I'm mainly an Stack Overflow user. I'm used to moderate there voting and flagging and I believe that I know their rules quite well.

However, I'm new here and I'm still getting used. One thing that I've noted is, as this site has more subjective terms than SO, it keeps getting a huge amount of opinion-based and forum-like questions (that are properly closed). Before writing my question, I've tried my best to avoid this behaviour, but in the end it was closed with the same reason.

The main question was:

What are the specific characteristics of JavaScript that makes Node.js so special and why other languages can't build similar frameworks to rise in popularity in their own community?

My objective was to attract answers like:

  • JavaScript has an unique way to handle threads that is X and no other language have it.
  • libuv was the key of Node's success. As it would be very hard to port it to Python for reason X or as it would be so slow in Ruby for reason Y, these two languages don't have successful event-driven frameworks.
  • Async is already becoming standard and successful for other languages. E.g: RxJava. The code just don't need to be fully async because those languages are more structured than JavaScript regarding X.

However, in the end, it attracted some answers/comments like:

  • JavaScript is a terrible language but is used because is the only language available for front-end.
  • JavaScript is so poorly designed and demands so many workarounds its gotcha minefield that stuff like Node.js seems glorious by comparison.
  • Your answer really is "A language to rule them all" because JavaScript is ubiquitous.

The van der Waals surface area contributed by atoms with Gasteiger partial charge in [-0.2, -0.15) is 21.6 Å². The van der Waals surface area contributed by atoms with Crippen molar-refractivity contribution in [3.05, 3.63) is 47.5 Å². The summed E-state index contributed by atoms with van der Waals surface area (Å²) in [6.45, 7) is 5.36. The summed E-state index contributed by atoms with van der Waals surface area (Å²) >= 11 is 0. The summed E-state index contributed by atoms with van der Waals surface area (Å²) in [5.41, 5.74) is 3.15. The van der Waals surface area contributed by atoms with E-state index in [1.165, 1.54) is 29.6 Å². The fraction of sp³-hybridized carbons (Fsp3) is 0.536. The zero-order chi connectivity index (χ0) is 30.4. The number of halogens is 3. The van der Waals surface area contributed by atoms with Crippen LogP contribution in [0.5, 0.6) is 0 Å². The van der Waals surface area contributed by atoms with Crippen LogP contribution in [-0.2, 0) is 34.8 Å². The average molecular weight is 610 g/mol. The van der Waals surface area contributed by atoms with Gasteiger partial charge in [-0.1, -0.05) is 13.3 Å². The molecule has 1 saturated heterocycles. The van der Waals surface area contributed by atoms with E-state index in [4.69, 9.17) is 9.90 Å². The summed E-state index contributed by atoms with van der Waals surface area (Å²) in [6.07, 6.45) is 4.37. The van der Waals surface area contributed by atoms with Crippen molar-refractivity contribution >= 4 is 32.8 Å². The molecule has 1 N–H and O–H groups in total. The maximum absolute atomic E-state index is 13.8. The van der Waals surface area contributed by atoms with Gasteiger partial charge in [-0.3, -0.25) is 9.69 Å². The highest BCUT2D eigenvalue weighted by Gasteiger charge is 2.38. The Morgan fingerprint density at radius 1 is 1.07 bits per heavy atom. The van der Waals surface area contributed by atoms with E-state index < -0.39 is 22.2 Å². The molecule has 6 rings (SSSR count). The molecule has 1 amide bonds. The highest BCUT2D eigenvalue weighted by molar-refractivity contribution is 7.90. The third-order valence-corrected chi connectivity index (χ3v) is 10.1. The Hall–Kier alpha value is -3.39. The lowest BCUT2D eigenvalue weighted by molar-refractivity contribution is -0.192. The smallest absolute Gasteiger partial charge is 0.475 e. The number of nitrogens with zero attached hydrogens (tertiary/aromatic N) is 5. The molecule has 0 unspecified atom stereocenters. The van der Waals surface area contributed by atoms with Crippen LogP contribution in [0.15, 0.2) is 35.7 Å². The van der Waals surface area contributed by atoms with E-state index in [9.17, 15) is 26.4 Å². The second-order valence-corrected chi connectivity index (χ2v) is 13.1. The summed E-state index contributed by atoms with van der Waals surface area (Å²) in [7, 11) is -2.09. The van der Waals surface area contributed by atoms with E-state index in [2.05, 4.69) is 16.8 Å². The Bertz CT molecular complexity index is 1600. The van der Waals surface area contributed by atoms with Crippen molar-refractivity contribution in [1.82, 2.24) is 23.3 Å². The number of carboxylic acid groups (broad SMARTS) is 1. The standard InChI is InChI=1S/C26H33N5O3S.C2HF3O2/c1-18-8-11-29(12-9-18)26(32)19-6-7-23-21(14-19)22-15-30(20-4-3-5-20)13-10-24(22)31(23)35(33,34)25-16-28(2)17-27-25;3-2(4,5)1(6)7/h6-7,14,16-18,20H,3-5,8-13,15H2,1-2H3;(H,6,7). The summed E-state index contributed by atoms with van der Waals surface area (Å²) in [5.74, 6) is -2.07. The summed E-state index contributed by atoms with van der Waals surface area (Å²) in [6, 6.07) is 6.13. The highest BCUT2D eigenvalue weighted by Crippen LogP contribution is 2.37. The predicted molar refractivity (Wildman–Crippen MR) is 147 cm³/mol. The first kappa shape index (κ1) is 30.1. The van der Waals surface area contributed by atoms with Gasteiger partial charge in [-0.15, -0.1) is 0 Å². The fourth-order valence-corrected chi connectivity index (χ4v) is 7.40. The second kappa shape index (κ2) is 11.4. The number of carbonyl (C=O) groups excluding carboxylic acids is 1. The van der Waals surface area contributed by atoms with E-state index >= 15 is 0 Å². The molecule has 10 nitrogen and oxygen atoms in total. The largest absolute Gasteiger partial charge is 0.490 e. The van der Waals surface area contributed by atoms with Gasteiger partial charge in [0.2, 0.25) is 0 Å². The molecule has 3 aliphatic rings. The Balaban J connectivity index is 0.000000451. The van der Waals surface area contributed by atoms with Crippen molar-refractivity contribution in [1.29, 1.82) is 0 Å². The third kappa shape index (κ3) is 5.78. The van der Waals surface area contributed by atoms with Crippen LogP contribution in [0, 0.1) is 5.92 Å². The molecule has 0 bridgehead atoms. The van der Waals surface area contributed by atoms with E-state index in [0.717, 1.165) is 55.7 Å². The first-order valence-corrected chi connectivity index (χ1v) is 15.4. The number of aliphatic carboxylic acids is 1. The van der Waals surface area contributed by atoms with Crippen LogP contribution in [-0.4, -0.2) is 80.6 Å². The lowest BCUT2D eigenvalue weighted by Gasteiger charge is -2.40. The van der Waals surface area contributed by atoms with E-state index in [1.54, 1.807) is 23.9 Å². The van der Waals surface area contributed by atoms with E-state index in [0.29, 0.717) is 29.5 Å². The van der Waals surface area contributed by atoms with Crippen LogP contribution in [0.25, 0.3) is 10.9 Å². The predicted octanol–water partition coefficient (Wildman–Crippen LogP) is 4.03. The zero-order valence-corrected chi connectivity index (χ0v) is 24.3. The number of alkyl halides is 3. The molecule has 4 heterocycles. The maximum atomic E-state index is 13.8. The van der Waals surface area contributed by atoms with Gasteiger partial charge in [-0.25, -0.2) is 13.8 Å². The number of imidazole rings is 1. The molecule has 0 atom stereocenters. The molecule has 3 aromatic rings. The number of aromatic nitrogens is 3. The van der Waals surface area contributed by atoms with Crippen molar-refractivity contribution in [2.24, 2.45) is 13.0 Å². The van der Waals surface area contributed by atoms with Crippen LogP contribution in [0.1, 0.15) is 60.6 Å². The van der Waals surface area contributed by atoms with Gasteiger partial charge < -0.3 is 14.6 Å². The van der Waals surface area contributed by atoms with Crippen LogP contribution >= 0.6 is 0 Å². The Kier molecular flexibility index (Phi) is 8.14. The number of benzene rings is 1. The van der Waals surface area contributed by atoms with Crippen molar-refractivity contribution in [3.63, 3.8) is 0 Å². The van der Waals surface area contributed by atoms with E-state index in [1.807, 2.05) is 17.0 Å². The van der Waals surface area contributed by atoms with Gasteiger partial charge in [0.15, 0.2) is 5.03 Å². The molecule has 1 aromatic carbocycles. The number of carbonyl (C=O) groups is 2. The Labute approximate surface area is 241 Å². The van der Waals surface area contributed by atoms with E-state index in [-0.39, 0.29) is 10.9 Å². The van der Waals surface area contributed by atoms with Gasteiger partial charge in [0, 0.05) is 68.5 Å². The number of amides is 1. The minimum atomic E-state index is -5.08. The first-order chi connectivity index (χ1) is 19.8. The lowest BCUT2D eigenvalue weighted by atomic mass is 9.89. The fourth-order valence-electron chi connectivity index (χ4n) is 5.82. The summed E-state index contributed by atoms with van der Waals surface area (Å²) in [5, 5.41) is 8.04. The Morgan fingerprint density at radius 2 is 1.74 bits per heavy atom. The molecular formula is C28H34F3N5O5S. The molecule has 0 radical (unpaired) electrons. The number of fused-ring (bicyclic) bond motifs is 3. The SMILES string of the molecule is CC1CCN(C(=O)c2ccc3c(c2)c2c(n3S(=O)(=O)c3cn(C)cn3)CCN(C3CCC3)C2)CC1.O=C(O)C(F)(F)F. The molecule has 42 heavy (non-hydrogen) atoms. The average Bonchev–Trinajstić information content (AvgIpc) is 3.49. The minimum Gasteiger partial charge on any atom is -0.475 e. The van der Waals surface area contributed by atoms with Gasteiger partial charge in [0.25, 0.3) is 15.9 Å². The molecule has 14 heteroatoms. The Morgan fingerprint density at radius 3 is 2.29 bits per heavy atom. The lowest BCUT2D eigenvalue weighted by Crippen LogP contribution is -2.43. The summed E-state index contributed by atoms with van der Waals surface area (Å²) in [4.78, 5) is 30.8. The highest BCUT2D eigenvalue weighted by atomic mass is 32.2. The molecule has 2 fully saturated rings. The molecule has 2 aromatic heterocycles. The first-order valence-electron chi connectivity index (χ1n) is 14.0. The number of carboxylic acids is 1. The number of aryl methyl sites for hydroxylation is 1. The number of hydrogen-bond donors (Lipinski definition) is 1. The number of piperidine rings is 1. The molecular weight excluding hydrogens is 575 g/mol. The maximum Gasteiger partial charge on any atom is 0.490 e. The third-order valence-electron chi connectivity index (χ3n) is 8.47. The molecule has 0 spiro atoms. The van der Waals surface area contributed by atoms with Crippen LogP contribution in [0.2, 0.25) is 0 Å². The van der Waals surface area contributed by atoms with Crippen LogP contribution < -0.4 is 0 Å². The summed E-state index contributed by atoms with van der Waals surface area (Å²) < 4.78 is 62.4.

Its my fault but where I did it wrong? I'll create another question soon and I hope to learn with this mistake to avoid another closed one. So, how could my question be reworded to fit in this site? If its not possible, why?

I've already read some meta questions before posting this meta question.

  • You misunderstood the one language comment -- it has nothing to do with ubiquity or one framework being better than another. It has to do with doing the front end and backend in the same language. It's the same reason javascript has become a popular target for compilers.
    – jmoreno
    Commented Nov 14, 2015 at 19:01

2 Answers 2


I would suggest narrowing the scope, ideally to focus on a concrete problem that you would like to solve.

This question was as much "too broad" as it was "opinion-based", because there's a potentially endless list of believable reasons people could post. You've listed three good ones just in this meta post, a few of the commenters and myself have a fourth one in mind (namely, Javascript is the only option on the client, and being able to use the same language on the server is nice), and I'm sure there are plenty more. This is great on other sites that encourage subjective polls/discussions, but here it's a problem because there's no way to know whether one of these answers is better than another. They're all equally plausible, and this sort of thing never has hard statistics to go look up, so whose answer do I upvote? Whose do you accept?